“I said tomorrow you need to go straight to the disability resource center and register with them, okay? The earlier you get it done the better.”
“I know,” she said with what she thought was little annoyance considering how ridiculously often he reminded her.
“It’s very important, Libby. They’ll give you accommodations—”
“I know. I’ll do it first thing tomorrow. I promise.”
She moped for a few moments, and then Lorna unbuckled her seatbelt and turned around to face her. “So have you talked to your roommate yet?”
“No, I guess I’ll meet her when we get there.”
“I bet you’ll be best friends.”
“I hope so.”
Lorna turned back around. “This dorm life sounds terribly exciting. It’s a shame I never got to try it out.”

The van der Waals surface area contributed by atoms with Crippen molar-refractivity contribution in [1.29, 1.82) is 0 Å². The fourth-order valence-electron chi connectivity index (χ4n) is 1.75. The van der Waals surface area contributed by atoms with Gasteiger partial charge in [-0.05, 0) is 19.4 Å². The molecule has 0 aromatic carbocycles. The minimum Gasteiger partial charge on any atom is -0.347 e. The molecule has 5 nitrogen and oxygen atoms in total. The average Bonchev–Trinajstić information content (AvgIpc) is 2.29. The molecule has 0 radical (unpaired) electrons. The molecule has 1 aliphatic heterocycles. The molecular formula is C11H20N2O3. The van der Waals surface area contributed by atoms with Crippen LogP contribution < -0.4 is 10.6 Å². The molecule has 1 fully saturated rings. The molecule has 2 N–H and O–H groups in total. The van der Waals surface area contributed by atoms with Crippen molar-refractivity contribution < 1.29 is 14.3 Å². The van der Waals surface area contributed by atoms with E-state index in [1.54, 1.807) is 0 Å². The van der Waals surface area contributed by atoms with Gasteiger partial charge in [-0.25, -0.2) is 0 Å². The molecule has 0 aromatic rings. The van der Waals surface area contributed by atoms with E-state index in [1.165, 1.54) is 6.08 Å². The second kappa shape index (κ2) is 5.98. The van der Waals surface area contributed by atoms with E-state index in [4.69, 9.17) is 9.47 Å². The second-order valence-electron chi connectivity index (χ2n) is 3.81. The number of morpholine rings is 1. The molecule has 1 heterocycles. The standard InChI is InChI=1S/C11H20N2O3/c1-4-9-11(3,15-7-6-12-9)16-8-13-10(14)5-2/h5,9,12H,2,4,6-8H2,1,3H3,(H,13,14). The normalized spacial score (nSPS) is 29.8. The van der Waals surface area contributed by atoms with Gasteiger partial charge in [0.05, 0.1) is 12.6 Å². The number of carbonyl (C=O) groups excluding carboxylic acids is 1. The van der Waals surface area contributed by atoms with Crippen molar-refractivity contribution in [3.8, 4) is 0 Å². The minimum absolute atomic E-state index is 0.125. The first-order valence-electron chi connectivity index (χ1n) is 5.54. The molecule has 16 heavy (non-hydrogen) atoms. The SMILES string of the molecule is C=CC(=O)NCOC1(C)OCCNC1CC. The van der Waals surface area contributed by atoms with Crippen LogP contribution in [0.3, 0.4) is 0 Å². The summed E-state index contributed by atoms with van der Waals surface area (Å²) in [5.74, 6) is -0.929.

It was three hours later when they finally got to Libby’s dorm, checked her in, and went to see it.
“Oh, God. It’s like prison.”
“Lorna,” Dave said warningly.
It was a small room with plain white walls. Evidently the roommate had already moved in, as one side was already full and decorated.
“No, I think my prison cell was bigger than this. They actually make her share this with another person? Dave, what were you thinking?”
“This is college life.”
“We should have bought her an apartment.”
“She’ll meet other freshmen this way.”
“And get her privacy violated by them.”
“I want to put my purple lamp right here,” Libby suddenly declared. “And the fuzzy rug right in front of the bed.”
“Go right ahead,” Dave said.
She smiled and skipped out to the car to start unloading. Dave gave Lorna a pointed look.
“See? She’s happy here.”
“That girl would be happy in a homeless shelter. It doesn’t help your case.”